One reason you see so many different opinions is that different things work. We are all unique in our own ways so there is seldom any one way that is “best”. There are many things that are equally good but perhaps something unique in our goals, climate, management techniques, or set-up makes one a little better than some others but that is not going to be best for all of us.
For example, different people might use wood shavings, straw, hay, shredded paper, Spanish moss, carpet, rags, or something else for bedding material in nests. They all can work but we all have our preferences. I gather tall grasses that have gone to seed and use that, technically hay I guess, because it’s free for a bit of labor and readily available. Since it’s free that’s best for me. Someone else on here uses cloth chicken feed bags. For him, those are best.
So one bit of advice is don’t get too fixated on something. Remain flexible. Consider about everything you read form anybody, including me, guidelines, not laws of nature.
Chickens like to sleep on the highest thing available. Chickens poop a lot all the time but at night they are not moving around so poop gets concentrated where they sleep. I don’t like poopy eggs so I don’t want them sleeping in the nests. Moral of the story, make your roosts higher than he nests or any place else you don’t want them sleeping. Don’t put feeding and watering stations under roosts.
In a coop you size this is probably not going to be a concern but the higher the roosts the more open area they need to spread their wings and fly up to the roosts and fly down from the roosts without banging into something. Some people worry about heavy breeds injuring themselves when they jump down to the ground but I believe (my opinion) that it’s not that much of a risk as long as they have enough room to fly down. Still I suggest you make the roosts as low as reasonably possible and still have them obviously higher than anything else. The way I position roost height is to determine the top of the floor (including any bedding), then position the nests, then make the roosts higher than the nests.
What is the “best” nest height? Wherever they are most convenient to you. Some people put nests, maybe a cardboard box or a cat litter bin, on the floor and call that good. People with bad backs tend to put them high enough so they can get the eggs without bending over.
Chickens scratch a lot. If you put the nests on the floor they might scratch dirt and disgusting things into the nest unless the sides or any openings are up high enough. If you hang the nest up a few feet a perch in front of the opening may be beneficial. We make nests all kinds of ways. Some people will try to give you rules for nests but if you look through a few threads on some of the things we use for nests you’ll see that they are not really rules that must be obeyed, but suggestions. These are just a few of those threads.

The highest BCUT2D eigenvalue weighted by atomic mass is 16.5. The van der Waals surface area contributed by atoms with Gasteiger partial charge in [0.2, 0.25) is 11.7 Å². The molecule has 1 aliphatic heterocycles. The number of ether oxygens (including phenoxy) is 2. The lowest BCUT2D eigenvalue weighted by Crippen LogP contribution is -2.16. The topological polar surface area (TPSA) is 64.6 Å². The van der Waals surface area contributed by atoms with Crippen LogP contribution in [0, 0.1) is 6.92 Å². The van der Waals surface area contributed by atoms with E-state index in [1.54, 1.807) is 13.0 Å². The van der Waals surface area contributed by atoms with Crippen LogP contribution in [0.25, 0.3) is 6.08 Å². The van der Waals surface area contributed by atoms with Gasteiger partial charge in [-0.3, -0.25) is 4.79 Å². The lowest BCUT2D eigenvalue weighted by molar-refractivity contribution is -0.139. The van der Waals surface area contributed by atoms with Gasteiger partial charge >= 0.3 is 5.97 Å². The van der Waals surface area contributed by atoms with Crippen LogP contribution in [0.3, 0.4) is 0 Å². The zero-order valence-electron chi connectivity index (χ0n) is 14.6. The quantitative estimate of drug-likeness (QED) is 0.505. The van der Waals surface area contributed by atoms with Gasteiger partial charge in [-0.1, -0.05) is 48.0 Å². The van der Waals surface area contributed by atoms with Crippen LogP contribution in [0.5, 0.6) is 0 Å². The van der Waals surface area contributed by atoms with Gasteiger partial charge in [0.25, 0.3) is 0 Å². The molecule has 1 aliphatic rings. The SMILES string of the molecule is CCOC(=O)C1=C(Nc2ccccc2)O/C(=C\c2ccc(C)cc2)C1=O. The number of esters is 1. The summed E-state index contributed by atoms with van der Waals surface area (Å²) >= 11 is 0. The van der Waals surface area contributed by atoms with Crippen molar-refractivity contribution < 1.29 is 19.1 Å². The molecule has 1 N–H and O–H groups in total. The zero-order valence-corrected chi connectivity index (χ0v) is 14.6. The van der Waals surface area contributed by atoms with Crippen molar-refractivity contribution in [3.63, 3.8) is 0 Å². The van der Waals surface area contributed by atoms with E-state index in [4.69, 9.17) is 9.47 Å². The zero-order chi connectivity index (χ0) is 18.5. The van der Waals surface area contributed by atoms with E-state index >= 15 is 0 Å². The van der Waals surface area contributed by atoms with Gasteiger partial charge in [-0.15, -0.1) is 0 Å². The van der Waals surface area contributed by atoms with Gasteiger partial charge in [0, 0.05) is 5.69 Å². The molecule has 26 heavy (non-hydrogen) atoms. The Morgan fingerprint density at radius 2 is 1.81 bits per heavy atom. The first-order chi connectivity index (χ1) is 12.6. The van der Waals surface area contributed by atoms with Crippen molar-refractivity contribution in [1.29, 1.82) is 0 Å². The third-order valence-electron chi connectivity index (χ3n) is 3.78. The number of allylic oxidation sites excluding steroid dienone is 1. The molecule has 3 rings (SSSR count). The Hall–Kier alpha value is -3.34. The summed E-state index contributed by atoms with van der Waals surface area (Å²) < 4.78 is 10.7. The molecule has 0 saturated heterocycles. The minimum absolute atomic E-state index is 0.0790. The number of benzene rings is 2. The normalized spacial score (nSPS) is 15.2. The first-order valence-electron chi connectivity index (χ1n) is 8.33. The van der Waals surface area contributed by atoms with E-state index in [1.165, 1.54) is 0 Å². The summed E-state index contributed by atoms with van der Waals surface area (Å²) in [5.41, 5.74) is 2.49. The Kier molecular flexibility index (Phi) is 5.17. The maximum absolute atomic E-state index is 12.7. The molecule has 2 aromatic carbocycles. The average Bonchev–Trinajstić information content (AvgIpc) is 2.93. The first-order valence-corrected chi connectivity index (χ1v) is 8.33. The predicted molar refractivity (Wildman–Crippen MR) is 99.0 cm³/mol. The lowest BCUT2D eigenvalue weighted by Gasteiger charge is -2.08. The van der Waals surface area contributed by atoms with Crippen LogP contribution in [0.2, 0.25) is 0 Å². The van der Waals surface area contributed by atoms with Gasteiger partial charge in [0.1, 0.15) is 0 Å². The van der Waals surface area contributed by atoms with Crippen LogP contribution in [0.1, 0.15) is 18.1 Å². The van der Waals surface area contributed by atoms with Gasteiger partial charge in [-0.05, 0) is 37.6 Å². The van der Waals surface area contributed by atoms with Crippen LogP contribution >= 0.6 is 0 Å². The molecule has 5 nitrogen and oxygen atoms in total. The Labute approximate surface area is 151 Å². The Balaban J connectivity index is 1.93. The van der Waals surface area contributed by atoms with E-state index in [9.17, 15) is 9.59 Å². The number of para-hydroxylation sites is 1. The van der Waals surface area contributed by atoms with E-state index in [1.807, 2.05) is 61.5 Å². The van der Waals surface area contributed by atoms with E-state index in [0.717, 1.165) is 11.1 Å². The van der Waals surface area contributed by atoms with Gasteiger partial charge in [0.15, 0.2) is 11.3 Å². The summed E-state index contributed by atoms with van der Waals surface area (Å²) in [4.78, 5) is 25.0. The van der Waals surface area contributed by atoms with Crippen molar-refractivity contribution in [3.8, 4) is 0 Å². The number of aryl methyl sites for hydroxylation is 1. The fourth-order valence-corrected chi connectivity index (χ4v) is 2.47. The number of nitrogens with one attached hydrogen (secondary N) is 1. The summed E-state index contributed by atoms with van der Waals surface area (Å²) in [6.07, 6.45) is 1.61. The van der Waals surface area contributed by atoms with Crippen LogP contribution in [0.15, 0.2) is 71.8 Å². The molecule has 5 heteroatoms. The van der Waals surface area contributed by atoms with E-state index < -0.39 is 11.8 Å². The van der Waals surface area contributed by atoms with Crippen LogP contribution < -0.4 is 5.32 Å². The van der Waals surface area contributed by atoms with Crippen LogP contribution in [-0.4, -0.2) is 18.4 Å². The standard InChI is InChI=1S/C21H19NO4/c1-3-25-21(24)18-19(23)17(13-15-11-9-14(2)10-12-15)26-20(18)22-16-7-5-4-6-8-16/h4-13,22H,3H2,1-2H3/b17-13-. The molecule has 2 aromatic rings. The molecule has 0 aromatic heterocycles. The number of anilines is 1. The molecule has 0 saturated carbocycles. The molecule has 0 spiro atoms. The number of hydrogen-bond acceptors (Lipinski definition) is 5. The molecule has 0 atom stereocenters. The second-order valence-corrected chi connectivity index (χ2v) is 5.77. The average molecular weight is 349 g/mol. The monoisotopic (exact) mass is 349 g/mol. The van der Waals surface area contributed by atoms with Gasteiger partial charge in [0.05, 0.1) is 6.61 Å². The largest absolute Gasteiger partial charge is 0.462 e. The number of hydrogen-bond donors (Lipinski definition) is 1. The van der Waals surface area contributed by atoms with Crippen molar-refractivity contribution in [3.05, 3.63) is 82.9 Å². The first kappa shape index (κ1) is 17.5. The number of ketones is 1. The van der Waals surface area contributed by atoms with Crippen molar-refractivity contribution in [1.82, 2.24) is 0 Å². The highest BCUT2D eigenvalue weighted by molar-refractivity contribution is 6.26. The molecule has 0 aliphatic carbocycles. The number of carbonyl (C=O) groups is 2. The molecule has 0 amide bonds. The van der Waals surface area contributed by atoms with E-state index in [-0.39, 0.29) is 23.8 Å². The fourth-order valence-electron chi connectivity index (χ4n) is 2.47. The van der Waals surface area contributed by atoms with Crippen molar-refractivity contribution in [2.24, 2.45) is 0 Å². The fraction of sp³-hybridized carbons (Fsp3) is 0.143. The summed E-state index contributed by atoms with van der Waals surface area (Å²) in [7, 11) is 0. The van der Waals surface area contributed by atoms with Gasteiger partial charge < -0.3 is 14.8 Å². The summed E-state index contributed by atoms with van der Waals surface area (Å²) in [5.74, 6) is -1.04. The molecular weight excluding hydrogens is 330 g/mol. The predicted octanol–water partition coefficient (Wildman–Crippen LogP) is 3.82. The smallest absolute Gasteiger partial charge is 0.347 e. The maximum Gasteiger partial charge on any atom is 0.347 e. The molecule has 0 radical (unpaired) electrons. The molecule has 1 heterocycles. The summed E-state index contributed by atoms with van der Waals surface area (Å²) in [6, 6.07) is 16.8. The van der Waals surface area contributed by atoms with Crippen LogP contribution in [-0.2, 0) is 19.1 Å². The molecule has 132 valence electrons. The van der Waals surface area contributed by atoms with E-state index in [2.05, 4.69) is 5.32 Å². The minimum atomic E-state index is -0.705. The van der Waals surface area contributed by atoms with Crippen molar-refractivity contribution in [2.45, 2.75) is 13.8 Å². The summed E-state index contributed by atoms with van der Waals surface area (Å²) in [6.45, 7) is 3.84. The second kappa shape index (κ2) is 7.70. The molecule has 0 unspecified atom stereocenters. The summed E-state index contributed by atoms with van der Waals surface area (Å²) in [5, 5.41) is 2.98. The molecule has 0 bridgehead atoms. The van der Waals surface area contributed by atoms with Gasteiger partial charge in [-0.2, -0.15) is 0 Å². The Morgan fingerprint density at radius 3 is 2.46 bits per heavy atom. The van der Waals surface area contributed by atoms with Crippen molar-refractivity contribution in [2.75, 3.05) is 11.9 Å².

Opa’s Rollaway Nest Box
How many nests do you need for 30 hens? There are rules for this but you know how I feel about rules. A number often given is 4 hens per nest but that takes into account none of our uniqueness. I think size is important. That four hens per nest rule is probably not a bad number if you follow the rule of the minimum size nest being 12” X 12”, so 7 or 8 would work. They will mostly use just a few anyway.
I made my nests 16” x 16” x 16” tall. My stud spacing is 16” so that was a convenient dimension for framing the nests. Also, if you cut a 4’ or 8’ piece of wood or plywood into 16” pieces you have no waste. There have been plenty of times I’ve seen e hens in the same nest at the same time. That’s hard to do in a 12” nest.
I like building flexibility into my facilities. I made a couple of my nests so I can lock a chicken in there if I want to. That’s come in handy several times. I built a 3’ x 6’ brooder with wire bottom in my coop. In addition to being a brooder, it serves as a broody buster or a place to isolate a chicken if I need to. My main run is 12’ x32’, pretty predator resistant. At the far end of my run I have a 4’ x 8’ grow-out coop with an 8’ x 12’ section of that main run fenced and gated so it can be isolated from the main run. That gets used a lot. In addition I have an area maybe 45’ x 90’ inside electric netting. That netting area has a 4’ x 8’ box (I hate to call it a coop, it’s just a box) in it that gets used occasionally. I hatch most of my chicks with an incubator or broody hen so all his fl3xibility comes in real handy.
Now for some suggested reading. You might follow the link in my signature to get some of my opinions on space requirements. These other links can be quite informative. I think everybody should read them.
Pat’s Big Ol' Ventilation Page
Pat’s Big Ol' Mud Page (fixing muddy runs):
As far as getting it right, I suggest giving them as much room as you reasonably can in the coop, in the run, in nests, on the roosts, just anywhere room comes into play. Squeeze them too tightly and you can have consequences you don’t want. Also keep everything as dry as you reasonably can. A wet brooder, coop, or run is a breeding ground for diseases. When the weather sets in wet you may not be able to do a lot with the run, but do what you can.
Good luck and welcome to the adventure. It’s a fun trip.